Deacons earns 85pc growth in profit on increased outlets


A customer shops at a Deacons outlet located on Mombasa Road, Nairobi. PHOTO | FILE

Deacons has registered an 85.3 per cent growth in net profit for the year to December on higher revenues and the sale of its stake in Woolworths’ business in Kenya.

The clothing and household goods retailer has announced that its net profit in the period stood at Sh113.8 million compared to Sh61.4 million the year before.

This growth is attributable to a 23.6 per cent jump in sales to Sh2.4 billion, which Deacons’ management said was due to an increase in regional retail stores to 31.

Earnings were further boosted by a Sh64.9 million gain which Deacons booked after selling its remaining 49 per cent stake in a joint marketing venture with South Africa’s Woolworths.

“Revenue was up 24 per cent… driven by the opening of the Bossini and Mr Price store in Acacia Mall, Kampala, and Garden City Mall, Thika Road, bringing the total footprint for the group to 31 stores,” Deacons said in a statement.

The firm was initially the local exclusive franchise holder of the Woolworths brand of clothes but the South African firm in 2012 decided to distribute its merchandise through a joint venture called Woolworth’s Kenya Proprietary Limited.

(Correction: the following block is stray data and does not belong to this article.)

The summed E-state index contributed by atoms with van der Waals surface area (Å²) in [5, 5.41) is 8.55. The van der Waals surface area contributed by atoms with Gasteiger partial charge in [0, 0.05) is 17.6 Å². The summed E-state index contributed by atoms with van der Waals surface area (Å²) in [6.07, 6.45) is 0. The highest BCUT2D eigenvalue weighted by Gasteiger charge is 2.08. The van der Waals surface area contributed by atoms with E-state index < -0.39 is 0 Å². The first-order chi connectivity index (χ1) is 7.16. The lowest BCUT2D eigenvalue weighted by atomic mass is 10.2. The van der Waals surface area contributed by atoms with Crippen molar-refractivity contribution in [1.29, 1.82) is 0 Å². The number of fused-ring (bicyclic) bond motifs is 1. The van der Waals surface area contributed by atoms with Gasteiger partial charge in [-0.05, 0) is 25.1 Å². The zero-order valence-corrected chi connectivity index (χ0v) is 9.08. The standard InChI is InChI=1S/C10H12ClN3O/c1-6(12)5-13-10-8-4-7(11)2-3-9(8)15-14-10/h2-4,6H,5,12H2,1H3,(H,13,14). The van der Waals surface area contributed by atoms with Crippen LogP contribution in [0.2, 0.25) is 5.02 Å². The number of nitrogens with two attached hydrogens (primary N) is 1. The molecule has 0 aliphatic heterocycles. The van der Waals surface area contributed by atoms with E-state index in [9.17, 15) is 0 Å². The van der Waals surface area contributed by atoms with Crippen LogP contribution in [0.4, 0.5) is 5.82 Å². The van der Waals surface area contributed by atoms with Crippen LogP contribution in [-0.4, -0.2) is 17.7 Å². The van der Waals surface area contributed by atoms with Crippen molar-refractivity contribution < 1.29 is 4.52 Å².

READ: Deacons bags Sh406m from Woolworths deal

The multinational took a controlling 51 per cent stake in the joint venture in 2013, leaving Deacons with 49 per cent equity and management rights in the new outfit.

The gain of Sh64.9 million from the Woolworths Kenya’s divestiture follows a gain of Sh405.8 million in the previous year when Deacons sold the stake in the joint venture to the South African firm.

“This (divestiture) was a strategic initiative in order to invest and focus the trading initiatives into wholly owned brands franchises,” Deacons said.

Deacons recently opened an Adidas/Reebok outlet and a Bossini store at The HUB in Karen and plans to launch four stores at the Two Rivers Mall as well as a Mr Price and a Bossini store at the Kigali Heights mall in Rwanda.

The company’s board recommended the payment of a first dividend of 50 cents per share.